This was originally going to be a review of What is Intelligence?: Beyond the Flynn Effect, by James R. Flynn. However, like so many of my reviews, it quickly became something else – I realized that I couldn’t fully address what I found important about Flynn’s ideas without drawing also on his earlier work, Race, IQ, and Jensen. Also, his more recent theories are summarized very well in the article “Heritability estimates versus large environmental effects: The IQ paradox resolved”, which is much shorter than his later book. I will also reference some things Thomas Sowell has written, for reasons I’ll explain later.
(Incidentally, for purposes of this post, I will be assuming that the reader correctly understands the concept of heritability.)
James R. Flynn is one of the most important intelligence researchers in recent years; whether you think “second only to Arthur Jensen” or “even more important than Arthur Jensen” is a better end to this sentence probably depends on whose theories you think are more plausible. He is known for publicizing – but not discovering – the “Flynn effect” – the large, long-term increase in IQ scores seen in many countries throughout the world. He didn’t name the Flynn effect, incidentally; that was Charles Murray, known for writing The Bell Curve – there’s a high level of civility between researchers who strongly disagree with each other.
There are some things about intelligence that are not seriously disputed by mainstream researchers:
- IQ is highly heritable as measured in twin studies; more than 50% of the differences between individuals are associated with differences in genes.
- There are fairly large differences in measured IQ between people of different races; in particular, black Americans score about 10-15 points lower than white Americans do.
- IQ at least roughly measures some things that we think of as “intelligence”, and it is highly correlated with educational and professional outcomes such as grades and income, as well as less traditional measures of success such as health.
- Many popular arguments against IQ tests, including “cultural bias” and “stereotype threat”, have been disproven.
That leaves quite a few things that mainstream researchers don’t agree about:
- Does IQ, and in particular a refined measurement called the “g factor”, measure a single, central quality about someone’s brainpower?
- What exactly does heritability as measured by twin studies tell us about the role of the environment?
- Why do IQ scores vary between races, and are these differences “innate”?
- What is the explanation for the Flynn effect?
The most common view among experts is probably what we might call the “Jensenist” view, after Arthur Jensen:
- The g factor represents a single, central, coherent aspect of someone’s cognitive ability. And so, IQ tests are a fairly precise measure of intelligence.
- The high heritability of IQ shows that differences in IQ within broad social groups (read, “among people of the same race”) are innate and genetic.
- It is extremely difficult or impossible for twin studies to show whether racial differences in IQ scores are innate or genetic, but there is no plausible environmental explanation for differences as large as we see, so the simplest assumption is that the differences are at least partly genetic.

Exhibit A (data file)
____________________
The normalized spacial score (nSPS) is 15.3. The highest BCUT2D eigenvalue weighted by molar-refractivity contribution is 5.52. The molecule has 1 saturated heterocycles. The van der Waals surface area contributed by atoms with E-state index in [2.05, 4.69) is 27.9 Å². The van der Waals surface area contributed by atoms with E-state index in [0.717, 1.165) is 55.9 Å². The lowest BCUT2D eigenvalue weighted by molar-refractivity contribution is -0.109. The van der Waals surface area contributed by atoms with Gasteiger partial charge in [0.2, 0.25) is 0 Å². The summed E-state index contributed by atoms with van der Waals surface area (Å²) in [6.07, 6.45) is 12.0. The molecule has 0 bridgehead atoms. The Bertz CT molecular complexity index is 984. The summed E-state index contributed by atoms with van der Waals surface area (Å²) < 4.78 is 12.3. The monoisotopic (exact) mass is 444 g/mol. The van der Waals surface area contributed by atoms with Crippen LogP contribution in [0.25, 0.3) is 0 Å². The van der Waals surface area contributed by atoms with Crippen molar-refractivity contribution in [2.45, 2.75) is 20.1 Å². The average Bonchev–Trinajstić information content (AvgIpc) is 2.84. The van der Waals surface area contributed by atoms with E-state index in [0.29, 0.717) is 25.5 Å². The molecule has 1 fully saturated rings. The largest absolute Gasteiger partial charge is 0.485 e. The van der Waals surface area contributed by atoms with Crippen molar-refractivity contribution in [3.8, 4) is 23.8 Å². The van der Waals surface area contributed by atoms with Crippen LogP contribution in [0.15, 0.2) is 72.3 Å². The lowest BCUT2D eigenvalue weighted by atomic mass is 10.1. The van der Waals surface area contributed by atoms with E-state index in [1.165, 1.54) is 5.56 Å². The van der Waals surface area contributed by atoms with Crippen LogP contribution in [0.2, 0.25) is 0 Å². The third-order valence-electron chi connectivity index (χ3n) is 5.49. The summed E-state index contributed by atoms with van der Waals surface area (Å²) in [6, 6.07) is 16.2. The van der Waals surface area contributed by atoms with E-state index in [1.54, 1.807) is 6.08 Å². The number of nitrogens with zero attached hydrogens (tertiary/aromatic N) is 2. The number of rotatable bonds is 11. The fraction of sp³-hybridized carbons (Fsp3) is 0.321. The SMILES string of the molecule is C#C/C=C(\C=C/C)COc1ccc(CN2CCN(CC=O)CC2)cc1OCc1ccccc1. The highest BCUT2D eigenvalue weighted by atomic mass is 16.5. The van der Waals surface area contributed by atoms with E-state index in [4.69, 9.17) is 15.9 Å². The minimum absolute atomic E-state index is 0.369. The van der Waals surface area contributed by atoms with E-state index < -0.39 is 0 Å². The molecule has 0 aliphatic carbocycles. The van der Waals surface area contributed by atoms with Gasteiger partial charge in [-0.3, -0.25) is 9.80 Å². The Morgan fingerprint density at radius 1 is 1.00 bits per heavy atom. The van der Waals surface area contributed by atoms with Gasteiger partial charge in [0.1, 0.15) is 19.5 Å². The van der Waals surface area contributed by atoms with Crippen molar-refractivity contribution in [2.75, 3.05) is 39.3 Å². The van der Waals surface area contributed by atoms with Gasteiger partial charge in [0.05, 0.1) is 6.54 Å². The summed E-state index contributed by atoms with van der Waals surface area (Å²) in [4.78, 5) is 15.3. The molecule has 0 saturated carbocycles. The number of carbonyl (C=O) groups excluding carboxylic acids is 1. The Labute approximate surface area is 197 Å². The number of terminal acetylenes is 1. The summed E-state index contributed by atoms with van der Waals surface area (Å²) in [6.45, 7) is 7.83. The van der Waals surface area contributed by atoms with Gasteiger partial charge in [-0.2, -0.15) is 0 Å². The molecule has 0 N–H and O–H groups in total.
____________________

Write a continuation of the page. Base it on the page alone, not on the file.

The last of these three beliefs is by far the most controversial, and so I think we could probably divide Jensenists into two kinds:
- Non-racial Jensenists, who believe that intelligence is mostly innate and genetic, but who believe that discrimination and other race-specific environmental factors explain most or all of the differences between races.
- Racial Jensenists who believe that intelligence is mostly innate and genetic, and that this is true both within and between races.
(Jensen himself wasn’t 100% sure what kind of Jensenist he was, though he clearly leaned toward the latter. The “non-racial Jensenist” theory is the view Richard E. Nisbett seems to defend, although it’s possible he’s simply accepting the more common positions on 1 and 2 so he can focus his arguments on 3.)
James Flynn was the first to call attention to a series of problems that rising average IQ scores over time present to both kinds of Jensenist. The problems all stem from the fact that the gains in IQ scores over time have been very large – so much so that people whose IQ scores indicate average intelligence today would be considered near-geniuses in the 1930s, and people from the 1930s whose IQ scores indicated average intelligence in the 1930s would be considered severely mentally disabled by today’s standards.
- Even if we believe that people have gotten somewhat smarter over time, we cannot possibly believe that people have gotten that much smarter – books written in the 1930s don’t seem to have been written by imbeciles. So the first innatist belief – that IQ tests measure intelligence – can’t be universally true.
- Likewise, it isn’t reasonable to believe that genes have changed enough during that period of time to account for gains in IQ. So the second innatist belief, that heritability implies that the environment doesn’t matter, can’t be universally true either.
- The third innatist belief – concerning race – is an extension of the second, so if the second innatist belief isn’t universally true, there’s no reason to believe that the third and most controversial innatist belief is true, either.
In one stroke, the Flynn effect put Jensenists on the defensive for the first time since the before they were called Jensenists. Their story had never been airtight, but it had always had the advantage of being simpler than the alternatives. Forcing the Jensenists to explain changes over time separately from differences among individuals makes their story just as complex as any other, taking away their one great advantage.